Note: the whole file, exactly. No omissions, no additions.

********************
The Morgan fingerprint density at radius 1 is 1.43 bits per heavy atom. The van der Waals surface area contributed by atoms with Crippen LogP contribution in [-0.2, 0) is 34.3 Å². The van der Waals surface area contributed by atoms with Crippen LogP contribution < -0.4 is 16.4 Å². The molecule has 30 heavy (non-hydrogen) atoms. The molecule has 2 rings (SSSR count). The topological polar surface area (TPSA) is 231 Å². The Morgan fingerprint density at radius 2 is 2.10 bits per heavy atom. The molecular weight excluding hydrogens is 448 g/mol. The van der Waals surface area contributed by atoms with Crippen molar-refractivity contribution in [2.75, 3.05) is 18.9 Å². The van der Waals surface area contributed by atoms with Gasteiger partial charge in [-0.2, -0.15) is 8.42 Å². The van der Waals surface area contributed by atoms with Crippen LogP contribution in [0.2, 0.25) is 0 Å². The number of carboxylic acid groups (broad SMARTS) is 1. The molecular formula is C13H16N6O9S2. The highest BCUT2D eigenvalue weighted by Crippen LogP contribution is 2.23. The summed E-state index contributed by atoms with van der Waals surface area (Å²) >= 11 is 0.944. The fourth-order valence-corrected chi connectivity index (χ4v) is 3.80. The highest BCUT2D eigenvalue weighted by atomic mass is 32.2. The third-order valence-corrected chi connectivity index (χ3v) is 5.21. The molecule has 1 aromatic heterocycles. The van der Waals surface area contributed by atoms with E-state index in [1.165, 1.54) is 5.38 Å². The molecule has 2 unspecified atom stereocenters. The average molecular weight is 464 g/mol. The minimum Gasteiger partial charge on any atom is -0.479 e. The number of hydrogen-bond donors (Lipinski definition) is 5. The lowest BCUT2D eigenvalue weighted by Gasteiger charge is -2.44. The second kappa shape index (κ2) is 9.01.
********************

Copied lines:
The Morgan fingerprint density at radius 1 is 1.43 bits per heavy atom. The van der Waals surface area contributed by atoms with Crippen LogP contribution in [-0.2, 0) is 34.3 Å². The van der Waals surface area contributed by atoms with Crippen LogP contribution < -0.4 is 16.4 Å². The molecule has 30 heavy (non-hydrogen) atoms. The molecule has 2 rings (SSSR count). The topological polar surface area (TPSA) is 231 Å². The Morgan fingerprint density at radius 2 is 2.10 bits per heavy atom. The molecular weight excluding hydrogens is 448 g/mol. The van der Waals surface area contributed by atoms with Crippen molar-refractivity contribution in [2.75, 3.05) is 18.9 Å². The van der Waals surface area contributed by atoms with Gasteiger partial charge in [-0.2, -0.15) is 8.42 Å². The van der Waals surface area contributed by atoms with Crippen LogP contribution in [0.2, 0.25) is 0 Å². The number of carboxylic acid groups (broad SMARTS) is 1. The molecular formula is C13H16N6O9S2. The highest BCUT2D eigenvalue weighted by Crippen LogP contribution is 2.23. The summed E-state index contributed by atoms with van der Waals surface area (Å²) >= 11 is 0.944. The fourth-order valence-corrected chi connectivity index (χ4v) is 3.80. The highest BCUT2D eigenvalue weighted by atomic mass is 32.2. The third-order valence-corrected chi connectivity index (χ3v) is 5.21. The molecule has 1 aromatic heterocycles. The van der Waals surface area contributed by atoms with E-state index in [1.165, 1.54) is 5.38 Å². The molecule has 2 unspecified atom stereocenters. The average molecular weight is 464 g/mol. The minimum Gasteiger partial charge on any atom is -0.479 e. The number of hydrogen-bond donors (Lipinski definition) is 5. The lowest BCUT2D eigenvalue weighted by Gasteiger charge is -2.44. The second kappa shape index (κ2) is 9.01.